It is, thus, noted that the use of silicon nitride (Si3 N4) not only lowers the baking temperature at which the barium titanate is rendered semiconductive as stated in EXAMPLE 1, but also contributes to widening the range of quantity in which the doping agent, yttrium, can be employed.

              TABLE 3______________________________________                   SpecificNo.  Barium titanate composition                   resistivity at 20 C. (Ωcm)______________________________________1    Ba0.999 Y0.001 TiO3                   1.6  1052    Ba0.998 Y0.002 TiO3                   2.0  1043    Ba0.997 Y0.003 TiO3                   2.3  1014    Ba0.996 Y0.004 TiO3                   6.8  1015    Ba0.994 Y0.006 TiO3                   3.0  1056    Ba0.992 Y0.008 TiO3                   4.0  106______________________________________

              TABLE 4______________________________________Chemical composition        Specific                   Quantity of resistivitySemiconductive barium titanate                   silicon nitride                               at 20 C.No.  composition        (wt. %)     (Ωcm)______________________________________1    Ba0.997 Y0.003 TiO3                   0.5         1  102    Ba0.996 Y0.004 TiO3                   0.5         "3    Ba0.995 Y0.005 TiO3                   0.5         "4    Ba0.994 Y0.006 TiO3                   0.5         "5    Ba0.993 Y0.007 TiO3                   0.5         2  10______________________________________
EXAMPLE 4

This example shows the relation between the additive incorporated in accordance with this invention into the various conventional barium titanate semiconductors, i.e., barium-lanthanum titanate (Ba1-x LaX TiO3), barium-cerium titanate (Ba1-x Cex TiO3), barium-samarium titanate (Ba1-x Smx TiO3), barium-antimony titanate (Ba1-x Sbx TiO3), barium-niobium titanate (Ba1-x Nbx TiO3), and barium-bismuth titanate (Ba1-x Bix TiO3), and their specific resistivity at ordinary room temperature.

Barium titanate doped with 0.6 atom % of lanthanum (La), cerium (Ce), samarium (Sm), antimony (sb), niobium Nb) or bismuth (Bi) showed a specific resistivity of 6105, 7106, 3106, 4105, 7105 or 4106 Ωcm, respectively. TABLE 5 shows the specific resistivity at 20 C. of the semiconductive barium titanate obtained by adding 0.5% by weight of silicon nitride to each of the above barium titanate compositions, and baking it at 1,280 C. for an hour as shown in EXAMPLE 1.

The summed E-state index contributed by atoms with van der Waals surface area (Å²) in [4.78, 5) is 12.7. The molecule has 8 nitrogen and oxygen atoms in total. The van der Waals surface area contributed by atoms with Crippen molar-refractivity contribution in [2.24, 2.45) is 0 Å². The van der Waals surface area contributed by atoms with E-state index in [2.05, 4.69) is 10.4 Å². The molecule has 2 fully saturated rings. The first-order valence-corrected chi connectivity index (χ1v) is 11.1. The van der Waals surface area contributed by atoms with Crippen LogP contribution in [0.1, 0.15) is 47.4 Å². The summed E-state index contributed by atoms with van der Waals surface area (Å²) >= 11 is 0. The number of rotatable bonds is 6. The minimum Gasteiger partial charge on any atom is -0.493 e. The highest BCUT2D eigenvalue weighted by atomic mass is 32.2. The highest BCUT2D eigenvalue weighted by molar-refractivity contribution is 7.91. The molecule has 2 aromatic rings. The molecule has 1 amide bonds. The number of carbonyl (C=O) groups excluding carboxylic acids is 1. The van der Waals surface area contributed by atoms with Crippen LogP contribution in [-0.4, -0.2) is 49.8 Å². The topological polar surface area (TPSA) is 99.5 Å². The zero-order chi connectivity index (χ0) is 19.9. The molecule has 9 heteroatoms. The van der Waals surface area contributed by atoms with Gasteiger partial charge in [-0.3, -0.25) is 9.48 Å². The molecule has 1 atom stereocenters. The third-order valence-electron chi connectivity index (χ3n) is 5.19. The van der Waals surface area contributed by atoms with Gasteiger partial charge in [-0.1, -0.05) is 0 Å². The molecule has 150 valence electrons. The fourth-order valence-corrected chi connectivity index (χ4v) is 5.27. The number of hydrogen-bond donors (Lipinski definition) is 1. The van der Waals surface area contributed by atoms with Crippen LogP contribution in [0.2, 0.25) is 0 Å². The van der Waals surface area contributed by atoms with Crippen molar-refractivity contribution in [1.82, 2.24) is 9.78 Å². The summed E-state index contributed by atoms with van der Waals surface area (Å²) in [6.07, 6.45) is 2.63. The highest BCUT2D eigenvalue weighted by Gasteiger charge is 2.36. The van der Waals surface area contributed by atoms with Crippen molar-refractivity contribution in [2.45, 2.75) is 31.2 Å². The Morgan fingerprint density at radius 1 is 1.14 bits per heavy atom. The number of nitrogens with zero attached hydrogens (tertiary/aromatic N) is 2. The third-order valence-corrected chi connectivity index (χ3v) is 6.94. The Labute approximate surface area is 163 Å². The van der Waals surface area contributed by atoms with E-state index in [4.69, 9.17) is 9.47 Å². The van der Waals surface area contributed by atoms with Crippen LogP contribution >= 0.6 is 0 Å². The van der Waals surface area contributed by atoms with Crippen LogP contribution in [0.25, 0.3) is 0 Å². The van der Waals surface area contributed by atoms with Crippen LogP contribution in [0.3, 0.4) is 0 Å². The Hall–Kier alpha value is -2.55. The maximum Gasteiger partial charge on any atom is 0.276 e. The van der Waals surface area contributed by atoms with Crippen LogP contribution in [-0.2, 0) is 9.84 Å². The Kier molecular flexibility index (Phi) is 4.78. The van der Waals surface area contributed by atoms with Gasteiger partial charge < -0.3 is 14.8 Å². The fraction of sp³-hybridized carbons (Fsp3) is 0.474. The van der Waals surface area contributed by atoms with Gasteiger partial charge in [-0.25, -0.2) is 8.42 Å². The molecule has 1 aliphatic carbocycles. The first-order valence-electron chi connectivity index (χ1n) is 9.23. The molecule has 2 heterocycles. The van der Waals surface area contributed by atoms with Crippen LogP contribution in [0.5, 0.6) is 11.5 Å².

TABLE 5______________________________________                      SpecificChemical composition       resistivitySemiconductive barium                Quantity of silicon                              at 20 C.No.  titanate composition                nitride (wt. %)                              (Ωcm)______________________________________1    Ba0.994 La0.006 TiO3                0.5           1  102    Ba0.994 Ce0.006 TiO3                "             2  103    Ba0.994 Sm0.006 TiO3                "             2  104    Ba0.994 Sb0.006 TiO35    Ba.sub.(Ti0.994 Nb0.006)O3 10                "             2  106    Ba(Ti0.994 Bi0.006)O3                "             3  10______________________________________

TABLE 5 indicates that the use of 0.5% by weight of silicon nitride contributes to enabling the use of the various doping elements in a wide range of quantity as in case yttrium was used as the doping element. All of these barium titanate semiconductors showed an outstanding PTC characteristic, and the value of ρmax/ρR.T was around 104˜5, where ρmax designates the maximum value of specific resistivity in the PTC temperature region and ρR.T designates the specific resistivity at ordinary room temperature.

EXAMPLE 5